Louvre Abu Dhabi’s first birthday is tomorrow.
So, one year on, how has the museum done? Was it all just four days of pizazz at the opening last year? For a long time, Louvre Abu Dhabi did not release its visitor figures, making some wonder if the high numbers after the opening last November were just a blip.
One million visitors in one year
But now, the numbers are out and the museum has defied expectations: Louvre Abu Dhabi had one million visitors in the first year – a figure that puts it among the top 70 museums worldwide to reach that level of audience, and certainly the only one in the region.
Just as important for Manuel Rabate, the museum’s director, is where those figures are coming from. “I am not surprised, but I’m very happy with the breakdown of our visitors: 60 per cent coming from abroad, and 40 per cent UAE residents, which means both Emirati and people living in the UAE,” he says. “That is interesting because we could have been 80/20 – many major museums are only tourist magnets. We’re really balanced between our two objectives: one is to be a museum for the people here, a site of education and pleasure for residents, while also being part of the strategy for the development of the destination.”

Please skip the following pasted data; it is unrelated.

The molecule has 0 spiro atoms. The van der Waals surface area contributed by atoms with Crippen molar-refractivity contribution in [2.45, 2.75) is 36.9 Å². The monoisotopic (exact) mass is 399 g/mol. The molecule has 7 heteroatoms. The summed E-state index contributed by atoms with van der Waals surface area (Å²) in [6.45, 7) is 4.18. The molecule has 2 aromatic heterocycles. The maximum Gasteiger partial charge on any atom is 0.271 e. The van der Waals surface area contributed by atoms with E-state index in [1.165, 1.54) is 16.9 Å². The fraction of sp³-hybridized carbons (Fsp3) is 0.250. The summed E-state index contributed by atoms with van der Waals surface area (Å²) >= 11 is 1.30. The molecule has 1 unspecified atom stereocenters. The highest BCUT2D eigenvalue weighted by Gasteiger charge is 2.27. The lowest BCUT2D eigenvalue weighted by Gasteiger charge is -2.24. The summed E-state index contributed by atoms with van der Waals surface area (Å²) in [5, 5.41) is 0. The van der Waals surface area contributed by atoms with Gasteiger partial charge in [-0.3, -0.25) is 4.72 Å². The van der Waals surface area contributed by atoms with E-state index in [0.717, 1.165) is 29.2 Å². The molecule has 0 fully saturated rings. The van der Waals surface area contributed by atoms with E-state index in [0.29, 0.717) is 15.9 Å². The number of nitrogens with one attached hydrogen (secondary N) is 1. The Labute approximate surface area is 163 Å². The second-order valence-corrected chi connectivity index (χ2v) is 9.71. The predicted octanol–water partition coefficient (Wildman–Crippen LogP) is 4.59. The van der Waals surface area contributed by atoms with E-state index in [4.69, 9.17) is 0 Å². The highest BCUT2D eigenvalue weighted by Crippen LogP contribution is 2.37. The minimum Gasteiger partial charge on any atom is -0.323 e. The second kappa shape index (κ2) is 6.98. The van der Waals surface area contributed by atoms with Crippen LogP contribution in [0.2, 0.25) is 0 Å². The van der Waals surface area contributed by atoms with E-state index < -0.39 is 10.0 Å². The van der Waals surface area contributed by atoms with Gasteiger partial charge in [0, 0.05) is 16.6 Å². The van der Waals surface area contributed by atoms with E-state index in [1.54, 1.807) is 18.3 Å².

In its first year, the museum has mounted six temporary exhibitions; held regular evening programmes of lectures, performances, DJ sets, and film screenings; welcomed 1,000 school visits; and is on its second children’s museum installation. It has also changed some of the works on permanent display: it has 40 new loans on show, from Agence France-Museums, the umbrella body of 12 French museums with which it partners, and 11 new acquisitions. This is an ongoing process, as its collection rotates fairly frequently. Fragile works, such as works on paper and textiles, are on show for three-month periods, and loans from the Agence France-Museums change every one to two years.
Almost half the works are on loan: they will go home in 10 years
It’s in the new acquisitions that we can glimpse the story of the museum to come: Louvre Abu Dhabi, even though only a year old, is already thinking about the future. Around half of the museum’s collection, of approximately 600 works, are loans from Agence France-Museums. For the 10 years that are left on the intergovernmental agreement between Abu Dhabi and France, that figure will successively drop.
“There is a decrescendo,” as Rabate puts it, “from 300, to 250, to 200.” Within that time period, Louvre Abu Dhabi will prepare by purchasing new works, and by expanding the geographical reach of its current loans. More
By Melissa Gronlund The National